JEFF KNAPP: Put these fishing trips on calendar
January 07, 2014 10:40 AM

Along with rarely kept resolutions, the new year also ushers in a fresh slate of angling opportunities. Here are a few to consider for the first four months of 2014.

 

JANUARY — LOWER ALLEGHENY RIVER WALLEYES: In all but the most severe winters there’s open-water walleye fishing within the 72 miles of the lower Allegheny River. This section features eight lock-and-dam systems. Walleyes begin collecting in the stretches a half-mile or so below these dams in late fall.

While some areas of the river will likely have ice cover, hardy anglers that locate access areas close to the dam tailrace areas can often access these fish. A good example is the area below Lock and Dam 7 in Kittanning, where a boat ramp within the town’s riverside park is found nearby.

Be prepared to clear the ramp of snow, as well as near-shore shelf ice. Keep safety foremost in your mind, which includes a willingness to ditch the trip if conditions aren’t favorable. Also, be sure to wear your personal flotation device when on the water.

The action isn’t limited to boat fishing. Shore anglers also score, and sometimes have access to areas below the dams that are restricted to boats.

Other January choices include ice fishing for northern pike on Kinzua Lake and targeting sauger on the Monongahela.

 

FEBRUARY — SPRING CREEK TROUT: Centre County’s Spring Creek is one of the state’s many storied high-quality trout streams. A spring-fed limestone stream, Spring Creek provides a more stable environment than a freestone stream, in terms of both flow and water temperature. This means that even in the dead of winter Spring Creek will likely be ice free, a great place to spend an afternoon when those unseasonably mild days push the mercury above the freezing mark.

The majority of Spring Creek — 16.5 miles — is managed as All-Tackle, Catch and Release, meaning you can use fly or spinning gear; both natural and artificials are permitted. Save for some hatchery escapees, the fish are all wild, mostly browns.

Central Pennsylvania is a trout fishing hotbed, so you’ll likely see other anglers, particularly along the easy-to-access spots. The “canyon” section, four miles of Spring Creek that runs between Benner Springs and Bellefonte, provides a place for secluded fishing for anglers willing to walk. This area was formerly controlled by Rockview State Prison and was opened to the public a couple of years ago. You can park at the Fish and Boat Commission’s property at the Bellefonte or Benner Springs hatcheries and walk in from there. A 0.8-mile section near the Bellefonte property — Fisherman’s Paradise — is managed as Fly Fishing, Catch and Release.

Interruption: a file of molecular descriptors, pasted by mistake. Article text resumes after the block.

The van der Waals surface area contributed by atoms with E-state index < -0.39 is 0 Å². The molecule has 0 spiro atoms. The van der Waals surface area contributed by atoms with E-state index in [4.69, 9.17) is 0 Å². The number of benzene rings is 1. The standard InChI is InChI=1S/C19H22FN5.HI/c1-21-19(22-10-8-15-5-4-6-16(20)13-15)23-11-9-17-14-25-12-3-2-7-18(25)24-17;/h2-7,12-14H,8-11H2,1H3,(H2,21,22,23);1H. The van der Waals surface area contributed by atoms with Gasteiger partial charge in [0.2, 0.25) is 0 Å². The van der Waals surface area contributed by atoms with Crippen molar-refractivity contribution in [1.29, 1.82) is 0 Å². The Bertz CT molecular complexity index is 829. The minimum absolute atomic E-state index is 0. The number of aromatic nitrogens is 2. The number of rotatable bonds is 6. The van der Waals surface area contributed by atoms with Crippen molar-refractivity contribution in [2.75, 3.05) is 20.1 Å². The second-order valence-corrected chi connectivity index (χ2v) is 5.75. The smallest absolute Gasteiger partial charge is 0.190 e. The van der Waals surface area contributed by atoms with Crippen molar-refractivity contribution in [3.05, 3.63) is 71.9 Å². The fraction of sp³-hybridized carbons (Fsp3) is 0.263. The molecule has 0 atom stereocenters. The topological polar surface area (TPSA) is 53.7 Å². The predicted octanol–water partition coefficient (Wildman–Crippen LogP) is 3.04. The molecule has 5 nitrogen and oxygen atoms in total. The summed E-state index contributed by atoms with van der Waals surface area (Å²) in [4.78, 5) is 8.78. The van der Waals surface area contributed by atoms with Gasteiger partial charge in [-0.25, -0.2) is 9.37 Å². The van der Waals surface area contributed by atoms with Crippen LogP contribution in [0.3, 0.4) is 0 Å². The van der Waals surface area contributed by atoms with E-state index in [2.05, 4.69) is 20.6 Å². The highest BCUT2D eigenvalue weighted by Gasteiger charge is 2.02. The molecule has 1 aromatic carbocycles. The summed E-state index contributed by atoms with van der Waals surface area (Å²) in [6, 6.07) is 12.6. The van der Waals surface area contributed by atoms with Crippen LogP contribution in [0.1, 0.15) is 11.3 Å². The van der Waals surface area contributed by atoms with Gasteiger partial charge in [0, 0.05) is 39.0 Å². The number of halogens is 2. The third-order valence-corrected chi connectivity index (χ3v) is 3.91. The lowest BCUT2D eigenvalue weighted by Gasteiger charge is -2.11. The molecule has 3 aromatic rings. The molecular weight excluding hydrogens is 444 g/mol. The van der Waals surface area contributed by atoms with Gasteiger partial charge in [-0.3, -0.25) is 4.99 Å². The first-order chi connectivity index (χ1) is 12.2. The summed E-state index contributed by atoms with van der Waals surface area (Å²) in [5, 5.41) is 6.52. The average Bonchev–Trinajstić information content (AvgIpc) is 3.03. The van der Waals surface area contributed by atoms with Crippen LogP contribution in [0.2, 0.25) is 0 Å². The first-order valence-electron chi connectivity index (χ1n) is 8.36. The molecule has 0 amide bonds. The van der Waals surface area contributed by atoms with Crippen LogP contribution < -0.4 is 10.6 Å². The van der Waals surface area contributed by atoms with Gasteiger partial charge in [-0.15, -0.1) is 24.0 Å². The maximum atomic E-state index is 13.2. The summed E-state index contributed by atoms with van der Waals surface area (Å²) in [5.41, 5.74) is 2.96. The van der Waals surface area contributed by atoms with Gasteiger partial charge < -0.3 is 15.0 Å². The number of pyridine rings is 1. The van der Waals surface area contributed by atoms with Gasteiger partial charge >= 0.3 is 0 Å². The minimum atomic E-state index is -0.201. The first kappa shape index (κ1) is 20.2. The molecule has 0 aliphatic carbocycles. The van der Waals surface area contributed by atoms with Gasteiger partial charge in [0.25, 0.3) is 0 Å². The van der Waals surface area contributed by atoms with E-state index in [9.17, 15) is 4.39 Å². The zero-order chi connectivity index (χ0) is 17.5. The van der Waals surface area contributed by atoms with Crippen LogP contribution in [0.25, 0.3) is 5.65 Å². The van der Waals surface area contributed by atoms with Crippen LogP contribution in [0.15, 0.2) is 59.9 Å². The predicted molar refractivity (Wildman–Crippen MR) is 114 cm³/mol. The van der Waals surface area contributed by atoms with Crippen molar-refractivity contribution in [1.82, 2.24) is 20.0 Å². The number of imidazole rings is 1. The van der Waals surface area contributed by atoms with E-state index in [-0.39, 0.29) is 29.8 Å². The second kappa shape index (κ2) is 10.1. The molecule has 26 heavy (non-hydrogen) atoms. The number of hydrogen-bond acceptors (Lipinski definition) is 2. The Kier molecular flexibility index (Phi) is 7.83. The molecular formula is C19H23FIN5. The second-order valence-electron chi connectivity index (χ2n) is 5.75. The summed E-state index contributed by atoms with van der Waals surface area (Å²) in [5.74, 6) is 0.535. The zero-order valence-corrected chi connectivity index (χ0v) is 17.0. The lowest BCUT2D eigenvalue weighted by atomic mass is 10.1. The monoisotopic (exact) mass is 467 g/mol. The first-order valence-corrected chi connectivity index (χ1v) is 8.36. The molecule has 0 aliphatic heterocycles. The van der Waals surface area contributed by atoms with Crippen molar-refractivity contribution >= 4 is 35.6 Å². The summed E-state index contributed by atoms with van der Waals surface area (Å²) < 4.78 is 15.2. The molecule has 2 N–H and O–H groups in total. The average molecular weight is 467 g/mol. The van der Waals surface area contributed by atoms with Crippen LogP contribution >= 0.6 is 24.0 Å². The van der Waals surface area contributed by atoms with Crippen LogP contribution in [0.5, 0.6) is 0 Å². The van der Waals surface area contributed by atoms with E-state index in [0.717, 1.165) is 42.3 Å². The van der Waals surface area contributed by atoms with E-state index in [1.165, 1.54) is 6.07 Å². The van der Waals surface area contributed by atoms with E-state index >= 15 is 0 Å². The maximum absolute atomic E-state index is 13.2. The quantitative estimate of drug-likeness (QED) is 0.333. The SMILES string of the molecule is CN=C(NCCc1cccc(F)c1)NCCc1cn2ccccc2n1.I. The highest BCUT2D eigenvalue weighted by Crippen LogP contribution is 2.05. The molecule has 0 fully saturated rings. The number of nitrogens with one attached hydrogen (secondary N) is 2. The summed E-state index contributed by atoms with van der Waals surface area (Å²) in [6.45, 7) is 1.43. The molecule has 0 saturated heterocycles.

Other February options include ice fishing on Hammond Lake for crappies and pursuing holdover trout (from fall stockings) at the Shenango Lake outflow.

 

MARCH — PYMATUNING CRAPPIES: Despite significant fishing pressure and harvest, Pymatuning’s crappie fishery just keeps chugging along, producing good numbers of fish, and plenty of slab-sided ones. Crappies are one of the first species to turn on when ice leaves the lake, usually around mid-March.

Expect to find the first crappie action in the north end of this massive 16,000-acre lake. This portion warms first. Crappies move into shallow, dark-bottomed bays, often hovering near remaining lily pad stalks. It only takes a couple days of warm, sunny weather to fuel the movement into the shallows. The fish will remain there until driven out by cold snaps. Key areas include Stewart’s Bay and the many extensive bays near the Wilson and Padanarum access areas.

Pymatuning is a border lake, shared with Ohio. Licensed Pennsylvania anglers can legally fish Ohio waters, but need an Ohio license to fish from any Ohio shoreline.

Additional March trips: trout in Berks County’s Tulpehoken Creek (the Delayed Harvest, Artificial Lures Only section below Blue Marsh Dam) and trout in Lawrence County’s Neshannock Creek, the DHALO section near Volant.

 

APRIL — PINE CREEK TROUT: Pennsylvania has lots of Pine Creeks, and many of them provide trout fishing. But the tallest “Pine” is the one that flows through Tioga County’s Pine Creek Gorge — aka the Pennsylvania Grand Canyon. One would be hard-pressed to find more glorious surroundings to enjoy a springtime trout trip.

Pine Creek fishes best during the spring; by midsummer, water temperatures often become marginal for trout, and the trout often seek relief in or near the many cold-water tributaries such as Slate and Cedar runs.

The canyon section of Pine Creek begins near Ansonia. Leonard Harrison and Colton Point state parks are located on the ridges. Many anglers access this section by walking (or biking) in along the Pine Creek Trail, a rails-to-trails that runs along the river bank. At the lower end of the gorge Route 414 crosses Pine at Blackwell. Anglers can expect to share the water with canoeists and rafters, particularly as the weather warms.

Other April trips include American shad on the Delaware River and crappies in Sayers Lake.

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